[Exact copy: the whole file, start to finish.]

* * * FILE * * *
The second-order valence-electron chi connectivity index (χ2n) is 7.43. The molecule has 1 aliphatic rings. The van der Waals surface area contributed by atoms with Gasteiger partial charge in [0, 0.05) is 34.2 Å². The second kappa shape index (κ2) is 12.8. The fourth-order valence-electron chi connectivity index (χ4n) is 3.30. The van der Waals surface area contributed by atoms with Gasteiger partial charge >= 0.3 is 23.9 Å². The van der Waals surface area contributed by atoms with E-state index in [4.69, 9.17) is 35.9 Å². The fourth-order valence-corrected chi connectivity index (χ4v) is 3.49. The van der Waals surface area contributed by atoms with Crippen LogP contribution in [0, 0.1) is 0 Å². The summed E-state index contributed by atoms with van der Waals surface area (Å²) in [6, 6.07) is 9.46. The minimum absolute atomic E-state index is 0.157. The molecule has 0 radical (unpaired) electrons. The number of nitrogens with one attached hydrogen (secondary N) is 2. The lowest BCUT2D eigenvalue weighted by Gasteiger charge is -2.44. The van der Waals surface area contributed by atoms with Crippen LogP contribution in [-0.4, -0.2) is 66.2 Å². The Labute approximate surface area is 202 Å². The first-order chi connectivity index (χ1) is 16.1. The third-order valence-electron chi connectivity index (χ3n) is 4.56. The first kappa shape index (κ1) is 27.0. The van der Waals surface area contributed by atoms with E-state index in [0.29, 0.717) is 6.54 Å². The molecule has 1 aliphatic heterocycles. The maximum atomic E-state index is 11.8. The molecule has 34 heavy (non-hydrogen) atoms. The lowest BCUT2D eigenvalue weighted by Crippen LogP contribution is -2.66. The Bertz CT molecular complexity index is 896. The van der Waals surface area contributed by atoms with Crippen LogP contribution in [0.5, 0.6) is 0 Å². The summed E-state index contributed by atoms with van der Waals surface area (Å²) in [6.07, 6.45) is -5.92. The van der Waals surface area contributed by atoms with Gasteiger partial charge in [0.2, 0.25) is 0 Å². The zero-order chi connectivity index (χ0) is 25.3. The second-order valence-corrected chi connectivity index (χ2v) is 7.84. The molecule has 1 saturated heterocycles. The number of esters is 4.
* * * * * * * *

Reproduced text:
The second-order valence-electron chi connectivity index (χ2n) is 7.43. The molecule has 1 aliphatic rings. The van der Waals surface area contributed by atoms with Gasteiger partial charge in [0, 0.05) is 34.2 Å². The second kappa shape index (κ2) is 12.8. The fourth-order valence-electron chi connectivity index (χ4n) is 3.30. The van der Waals surface area contributed by atoms with Gasteiger partial charge >= 0.3 is 23.9 Å². The van der Waals surface area contributed by atoms with E-state index in [4.69, 9.17) is 35.9 Å². The fourth-order valence-corrected chi connectivity index (χ4v) is 3.49. The van der Waals surface area contributed by atoms with Crippen LogP contribution in [0, 0.1) is 0 Å². The summed E-state index contributed by atoms with van der Waals surface area (Å²) in [6, 6.07) is 9.46. The minimum absolute atomic E-state index is 0.157. The molecule has 0 radical (unpaired) electrons. The number of nitrogens with one attached hydrogen (secondary N) is 2. The lowest BCUT2D eigenvalue weighted by Gasteiger charge is -2.44. The van der Waals surface area contributed by atoms with Crippen LogP contribution in [-0.4, -0.2) is 66.2 Å². The Labute approximate surface area is 202 Å². The first-order chi connectivity index (χ1) is 16.1. The third-order valence-electron chi connectivity index (χ3n) is 4.56. The first kappa shape index (κ1) is 27.0. The van der Waals surface area contributed by atoms with E-state index in [0.29, 0.717) is 6.54 Å². The molecule has 1 aliphatic heterocycles. The maximum atomic E-state index is 11.8. The molecule has 34 heavy (non-hydrogen) atoms. The lowest BCUT2D eigenvalue weighted by Crippen LogP contribution is -2.66. The Bertz CT molecular complexity index is 896. The van der Waals surface area contributed by atoms with Crippen LogP contribution in [0.5, 0.6) is 0 Å². The summed E-state index contributed by atoms with van der Waals surface area (Å²) in [6.07, 6.45) is -5.92. The van der Waals surface area contributed by atoms with Gasteiger partial charge in [0.2, 0.25) is 0 Å². The zero-order chi connectivity index (χ0) is 25.3. The second-order valence-corrected chi connectivity index (χ2v) is 7.84. The molecule has 1 saturated heterocycles. The number of esters is 4.